AT&T, SK Telecom, Verizon, Vodafone all working with Intel on 5G network transformation
This week Intel touted its 3rd generation Xeon scalable processor and, in a virtual track focused on telco applications and complementary products, carrier executives discussed their work with Intel around virtualization of the radio access network, core advancements, network programmability, and content delivery networks.
Intel’s Dan Rodriguez, corporate vice president and general manager of the Network Platforms Group, in a presentation discussed not just the 3rd-gen Xeon but also Intel FPGAs, Ethernet adaptors, memory solutions and software toolkits.
Rodriguez said the network optimized SKUs of the latest Xeon, N-SKUs, when paired with other Intel solutions, provide performance improvements along with reductions in total cost of ownership.
Vodafone, as well as European operators Deutsche Telekom, Orange and Telefonica, have all committed to large-scale commercial deployment of virtualized, Open RAN equipment in the coming years. Vodafone Group’s Yago Tenorio, head of group network architecture, noted that the operator’s joint work with Intel on RAN virtualization started in 2014 and, since then, “We’ve driven Open RAN to almost being a commercial reality. That would not have been possible without you guys. One main outstanding challenge remains and it is the ability to run 5G massive MIMO workloads. That requires extremely high performance silicon. I’m looking forward to working with you to solve that problem.”
Broadly on vRAN, Rodriguez said during his presentation that “to our knowledge all early vRAN deployments are running on Intel architecture.” In an interview with RCR Wireless News, Rodriguez said the N-SKUs were designed with operator requirements around massive MIMO in mind. “We’re seeing great response for this product due to us really developing this silicon to meet this need but [also]developing the FlexRAN reference architecture to allow our customers to easily use our platform and get to market.”
Specific to massive MIMO, Intel estimates a 2x increase in throughput in a similar power envelope for a 3 x 100 megahertz 64T64R radio system configuration “which is considered a best in class implementation,” according to company literature.
Verizon’s Bill Stone appeared during Rodriguez’s session and said Intel’s advancements in silicon are going to be very important to the company’s upcoming “5G massive MIMO deployment in the recently acquired C Band spectrum” that the carrier spent more than $45 billion on in an FCC-auction and adjusted its capex up by $10 billion over three years to deploy.
Stone, Verizon’s vice president of technology planning and development, told Rodriguez during the virtual event, “Virtualizing the entire network from the core to the edge has been a massive, multi-year redesign of our entire network. The advancements of virtualized technology are a critical piece of how we’re building a scalable, flexible, and programmable network to manage solutions that will be prevalent in a 5G digital environment such as massive IoT solutions, more robust consumer devices and solutions, AR/VR, and many more.”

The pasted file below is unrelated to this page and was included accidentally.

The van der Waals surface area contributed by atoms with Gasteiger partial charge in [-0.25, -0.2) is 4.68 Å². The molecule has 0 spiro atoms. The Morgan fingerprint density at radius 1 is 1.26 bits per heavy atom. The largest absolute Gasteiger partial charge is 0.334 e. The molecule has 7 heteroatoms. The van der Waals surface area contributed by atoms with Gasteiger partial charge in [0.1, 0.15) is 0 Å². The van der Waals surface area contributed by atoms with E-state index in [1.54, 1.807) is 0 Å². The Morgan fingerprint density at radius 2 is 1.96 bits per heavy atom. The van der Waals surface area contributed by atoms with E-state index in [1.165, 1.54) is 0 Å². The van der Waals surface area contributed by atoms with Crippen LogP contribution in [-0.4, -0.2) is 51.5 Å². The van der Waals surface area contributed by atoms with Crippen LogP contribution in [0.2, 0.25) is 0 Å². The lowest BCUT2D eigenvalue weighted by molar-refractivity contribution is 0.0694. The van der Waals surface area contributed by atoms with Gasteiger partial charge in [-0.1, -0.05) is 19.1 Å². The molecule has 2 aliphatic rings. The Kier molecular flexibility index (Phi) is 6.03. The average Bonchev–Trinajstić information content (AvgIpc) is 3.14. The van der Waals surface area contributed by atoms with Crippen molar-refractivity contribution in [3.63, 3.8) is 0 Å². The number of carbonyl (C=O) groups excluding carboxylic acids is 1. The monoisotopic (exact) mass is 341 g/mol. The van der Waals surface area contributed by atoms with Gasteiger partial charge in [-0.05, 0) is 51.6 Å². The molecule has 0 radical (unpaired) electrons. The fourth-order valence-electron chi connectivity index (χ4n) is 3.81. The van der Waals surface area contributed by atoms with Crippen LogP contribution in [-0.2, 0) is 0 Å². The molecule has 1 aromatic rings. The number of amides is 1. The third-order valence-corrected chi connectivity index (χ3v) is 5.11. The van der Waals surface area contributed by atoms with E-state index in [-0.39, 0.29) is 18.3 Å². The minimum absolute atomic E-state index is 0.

Bill Stone from Verizon, “Virtualizing the entire network from the core to th edge has been a massive, multi-year redesign of our network architecture that simplifies and modernizes our entire network. The advancements of virtualized technology are a critical piece of how we’re building a scalable, flexible, and programmable network to manage solutions that will be prevalent in a 5G digital environment such as massive scale IoT solutions, more robust consumer devices and solutions, AR/VR and many more.”
SK Telecom is working with Intel as part of its larger NFV optimization efforts for its 5G core and other network elements. Speaking of the combination of Intel CPUs and Ethernet adaptors, SK Telecom’s Richie Ahn of the carrier’s Core Engineering Team said the complementary nature of the products “will result in our subscribers enjoying stable 5G service quality with high bandwidth and low latency.”
In regard to content delivery networks, AT&T’s Sunil Maloo discussed the importance of CDN performance and cost efficiency in the context of AT&T’s positioning as a “premiere media company” with the acquisition and integration of the former Time Warner assets which now are under the umbrella of Warner Media.
Maloo, AVP of network design and orchestration, said the combination of Xeon and Intel memory solutions “allows us to more easily scale our platform for the future.”
Rodriguez, in an interview ahead of the Xeon (code-named Ice Lake) announcements, said the goal with these product launches was to consider and support what service providers need to do in 2021 and beyond with laser focus on delivering standalone. “5G needs to be built with services in mind up front and getting that flexibility with the 5G standalone core is paramount,” he said. Extending virtualization out from the core to the RAN and edge creates an agile network capable of adapting to the myriad 5G use cases currently in development and as yet unexplored.
The latest-gen Xeon scalable processors were “designed from the group up to target the many workloads and performance levels” associated with 5G, Rodriguez said.